A felony is a crime (sometimes referred to as a ‘high crime’) which may be punishable by a sentence, usually more than one year, in a state or federal prison; whereas a misdemeanor may be punishable by a fine or a short term in a local or county jail. State laws for high crimes differ, but the classification and process of arrest, sentencing and victim restitution for these crimes are generally the same throughout the U.S.
Examples of Felony Crimes
Felony crimes include violent, property, drug and weapon offenses:
- Common types of violent felonies include murder, manslaughter, rape, sexual assault, robbery and aggravated assault.
- Common types of property felonies include burglary, larceny, fraud and forgery.
- Common types of drug and weapon felonies include possession and trafficking.
In the U.S., the majority of defendants convicted of these crimes are sentenced to state prisons and only a small number of defendants are sentenced to terms in federal prisons.
Felonies are usually classified according to a letter grade – such as Class A, B, C, D, E, F or G felonies. The lower grade felonies are not as serious as the higher grade felonies, and the higher grade felonies carry the highest and harshest sentencing guidelines. For example, in the state of Oregon the unlawful possession of a schedule II drug is a Class C felony – punishable by up to 5 years in prison and a $100,000 dollar fine – but the unlawful possession of a schedule I drug is a Class B felony – punishable by up to 10 years in prison and a $100,000 dollar fine.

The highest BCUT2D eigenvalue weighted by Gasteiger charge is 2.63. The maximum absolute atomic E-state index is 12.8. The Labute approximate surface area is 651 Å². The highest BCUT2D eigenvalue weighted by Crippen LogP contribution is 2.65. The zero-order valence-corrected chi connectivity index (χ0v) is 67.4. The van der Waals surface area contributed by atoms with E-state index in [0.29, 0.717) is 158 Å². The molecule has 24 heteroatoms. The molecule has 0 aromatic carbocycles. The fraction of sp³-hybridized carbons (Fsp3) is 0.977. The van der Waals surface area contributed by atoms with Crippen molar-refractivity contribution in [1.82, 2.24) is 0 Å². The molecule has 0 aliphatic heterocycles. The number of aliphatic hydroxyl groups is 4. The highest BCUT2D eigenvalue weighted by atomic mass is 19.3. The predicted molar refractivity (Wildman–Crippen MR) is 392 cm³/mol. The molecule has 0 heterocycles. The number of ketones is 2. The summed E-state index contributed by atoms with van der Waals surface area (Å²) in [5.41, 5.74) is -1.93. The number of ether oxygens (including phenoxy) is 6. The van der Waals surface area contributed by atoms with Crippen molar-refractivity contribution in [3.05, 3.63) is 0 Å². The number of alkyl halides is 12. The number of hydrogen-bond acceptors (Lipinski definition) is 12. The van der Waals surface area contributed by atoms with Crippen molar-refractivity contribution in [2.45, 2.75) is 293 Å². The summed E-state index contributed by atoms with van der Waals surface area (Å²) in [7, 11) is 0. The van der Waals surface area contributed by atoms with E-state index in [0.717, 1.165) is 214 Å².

Felony Arrest, Sentencing and Restitution
Once a person has been arrested for a felony offense, they are charged with a crime and issued a bail hearing. At the bail hearing the amount of bail is set, or the judge may refuse to issue bail if the defendant has been charged with a particularly severe crime or if the defendant is deemed a high flight risk; the judge will also issue a court date when the defendant will be tried and, if found guilty, sentenced for the crime. In instances of violent or property felonies, the defendants may be ordered to pay restitution to their victims in addition to serving a sentence at a state or federal prison if they are found guilty at their felony trial.
*The information in this article does not constitute legal advice. Please contact a legal professional in your local area for the best up-to-date and accurate legal advice.